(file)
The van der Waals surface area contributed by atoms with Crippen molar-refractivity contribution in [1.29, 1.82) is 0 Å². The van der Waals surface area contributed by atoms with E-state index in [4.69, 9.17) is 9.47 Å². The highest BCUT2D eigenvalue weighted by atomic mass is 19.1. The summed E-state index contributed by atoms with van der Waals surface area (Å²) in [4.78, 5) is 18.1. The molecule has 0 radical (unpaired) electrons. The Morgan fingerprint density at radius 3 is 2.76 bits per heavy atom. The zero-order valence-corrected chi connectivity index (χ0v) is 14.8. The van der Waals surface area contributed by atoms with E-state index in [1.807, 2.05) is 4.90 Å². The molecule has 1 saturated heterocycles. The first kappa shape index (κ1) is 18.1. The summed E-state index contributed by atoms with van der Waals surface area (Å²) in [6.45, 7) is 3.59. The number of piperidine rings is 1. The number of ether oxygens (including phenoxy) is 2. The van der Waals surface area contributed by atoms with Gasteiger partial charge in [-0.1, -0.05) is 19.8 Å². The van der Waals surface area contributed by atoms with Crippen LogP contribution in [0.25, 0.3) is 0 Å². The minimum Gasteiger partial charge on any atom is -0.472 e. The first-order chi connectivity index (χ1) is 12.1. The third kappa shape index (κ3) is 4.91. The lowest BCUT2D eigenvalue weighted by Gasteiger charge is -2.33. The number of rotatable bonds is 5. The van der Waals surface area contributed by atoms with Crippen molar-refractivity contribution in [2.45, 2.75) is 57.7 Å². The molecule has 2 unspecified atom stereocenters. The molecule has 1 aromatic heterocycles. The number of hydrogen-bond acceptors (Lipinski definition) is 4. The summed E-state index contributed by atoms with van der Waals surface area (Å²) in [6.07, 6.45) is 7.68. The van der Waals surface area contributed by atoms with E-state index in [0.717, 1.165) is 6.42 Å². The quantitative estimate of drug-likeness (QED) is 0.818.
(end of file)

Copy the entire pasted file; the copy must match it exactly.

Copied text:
The van der Waals surface area contributed by atoms with Crippen molar-refractivity contribution in [1.29, 1.82) is 0 Å². The van der Waals surface area contributed by atoms with E-state index in [4.69, 9.17) is 9.47 Å². The highest BCUT2D eigenvalue weighted by atomic mass is 19.1. The summed E-state index contributed by atoms with van der Waals surface area (Å²) in [4.78, 5) is 18.1. The molecule has 0 radical (unpaired) electrons. The Morgan fingerprint density at radius 3 is 2.76 bits per heavy atom. The zero-order valence-corrected chi connectivity index (χ0v) is 14.8. The van der Waals surface area contributed by atoms with E-state index in [1.807, 2.05) is 4.90 Å². The molecule has 1 saturated heterocycles. The first kappa shape index (κ1) is 18.1. The summed E-state index contributed by atoms with van der Waals surface area (Å²) in [6.45, 7) is 3.59. The number of piperidine rings is 1. The number of ether oxygens (including phenoxy) is 2. The van der Waals surface area contributed by atoms with Gasteiger partial charge in [-0.1, -0.05) is 19.8 Å². The van der Waals surface area contributed by atoms with Crippen LogP contribution in [0.25, 0.3) is 0 Å². The minimum Gasteiger partial charge on any atom is -0.472 e. The first-order chi connectivity index (χ1) is 12.1. The third kappa shape index (κ3) is 4.91. The lowest BCUT2D eigenvalue weighted by Gasteiger charge is -2.33. The number of rotatable bonds is 5. The van der Waals surface area contributed by atoms with Crippen molar-refractivity contribution in [2.45, 2.75) is 57.7 Å². The molecule has 2 unspecified atom stereocenters. The molecule has 1 aromatic heterocycles. The number of hydrogen-bond acceptors (Lipinski definition) is 4. The summed E-state index contributed by atoms with van der Waals surface area (Å²) in [6.07, 6.45) is 7.68. The van der Waals surface area contributed by atoms with E-state index in [0.717, 1.165) is 6.42 Å². The quantitative estimate of drug-likeness (QED) is 0.818.